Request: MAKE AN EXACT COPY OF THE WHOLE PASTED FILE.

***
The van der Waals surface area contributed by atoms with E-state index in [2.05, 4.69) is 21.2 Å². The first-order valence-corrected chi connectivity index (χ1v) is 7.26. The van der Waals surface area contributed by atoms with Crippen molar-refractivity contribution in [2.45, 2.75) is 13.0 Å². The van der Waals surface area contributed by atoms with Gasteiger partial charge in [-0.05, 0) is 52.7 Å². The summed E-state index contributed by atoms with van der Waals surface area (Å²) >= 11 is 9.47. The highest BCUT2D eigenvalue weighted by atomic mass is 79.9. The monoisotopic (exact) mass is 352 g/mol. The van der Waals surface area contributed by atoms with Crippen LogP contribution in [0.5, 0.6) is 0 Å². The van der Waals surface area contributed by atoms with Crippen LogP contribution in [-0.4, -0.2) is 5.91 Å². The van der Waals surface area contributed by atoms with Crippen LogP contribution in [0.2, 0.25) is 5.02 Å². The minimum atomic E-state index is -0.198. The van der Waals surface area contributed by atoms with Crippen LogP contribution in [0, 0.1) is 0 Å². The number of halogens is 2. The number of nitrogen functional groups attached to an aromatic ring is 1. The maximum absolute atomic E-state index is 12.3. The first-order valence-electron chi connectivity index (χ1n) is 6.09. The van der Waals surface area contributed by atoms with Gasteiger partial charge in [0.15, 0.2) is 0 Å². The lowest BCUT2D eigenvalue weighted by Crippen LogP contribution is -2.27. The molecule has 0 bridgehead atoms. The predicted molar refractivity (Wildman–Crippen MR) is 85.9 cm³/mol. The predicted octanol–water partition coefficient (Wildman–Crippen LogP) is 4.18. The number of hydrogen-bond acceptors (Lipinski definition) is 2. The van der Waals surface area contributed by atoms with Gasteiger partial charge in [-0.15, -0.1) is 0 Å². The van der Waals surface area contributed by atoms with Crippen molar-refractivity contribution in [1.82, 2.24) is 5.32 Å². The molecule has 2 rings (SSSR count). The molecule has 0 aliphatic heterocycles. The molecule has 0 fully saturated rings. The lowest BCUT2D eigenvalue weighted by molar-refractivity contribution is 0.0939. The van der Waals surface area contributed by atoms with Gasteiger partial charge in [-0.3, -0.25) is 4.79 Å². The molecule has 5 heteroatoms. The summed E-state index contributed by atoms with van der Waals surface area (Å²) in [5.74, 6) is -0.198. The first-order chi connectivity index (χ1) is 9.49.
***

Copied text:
The van der Waals surface area contributed by atoms with E-state index in [2.05, 4.69) is 21.2 Å². The first-order valence-corrected chi connectivity index (χ1v) is 7.26. The van der Waals surface area contributed by atoms with Crippen molar-refractivity contribution in [2.45, 2.75) is 13.0 Å². The van der Waals surface area contributed by atoms with Gasteiger partial charge in [-0.05, 0) is 52.7 Å². The summed E-state index contributed by atoms with van der Waals surface area (Å²) >= 11 is 9.47. The highest BCUT2D eigenvalue weighted by atomic mass is 79.9. The monoisotopic (exact) mass is 352 g/mol. The van der Waals surface area contributed by atoms with Crippen LogP contribution in [0.5, 0.6) is 0 Å². The van der Waals surface area contributed by atoms with Crippen LogP contribution in [-0.4, -0.2) is 5.91 Å². The van der Waals surface area contributed by atoms with Crippen LogP contribution in [0.2, 0.25) is 5.02 Å². The minimum atomic E-state index is -0.198. The van der Waals surface area contributed by atoms with Crippen LogP contribution in [0, 0.1) is 0 Å². The number of halogens is 2. The number of nitrogen functional groups attached to an aromatic ring is 1. The maximum absolute atomic E-state index is 12.3. The first-order valence-electron chi connectivity index (χ1n) is 6.09. The van der Waals surface area contributed by atoms with Gasteiger partial charge in [0.15, 0.2) is 0 Å². The lowest BCUT2D eigenvalue weighted by Crippen LogP contribution is -2.27. The molecule has 0 bridgehead atoms. The predicted molar refractivity (Wildman–Crippen MR) is 85.9 cm³/mol. The predicted octanol–water partition coefficient (Wildman–Crippen LogP) is 4.18. The number of hydrogen-bond acceptors (Lipinski definition) is 2. The van der Waals surface area contributed by atoms with Gasteiger partial charge in [-0.15, -0.1) is 0 Å². The van der Waals surface area contributed by atoms with Crippen molar-refractivity contribution in [1.82, 2.24) is 5.32 Å². The molecule has 2 rings (SSSR count). The molecule has 0 aliphatic heterocycles. The molecule has 0 fully saturated rings. The lowest BCUT2D eigenvalue weighted by molar-refractivity contribution is 0.0939. The van der Waals surface area contributed by atoms with Gasteiger partial charge in [-0.3, -0.25) is 4.79 Å². The molecule has 5 heteroatoms. The summed E-state index contributed by atoms with van der Waals surface area (Å²) in [5.74, 6) is -0.198. The first-order chi connectivity index (χ1) is 9.49.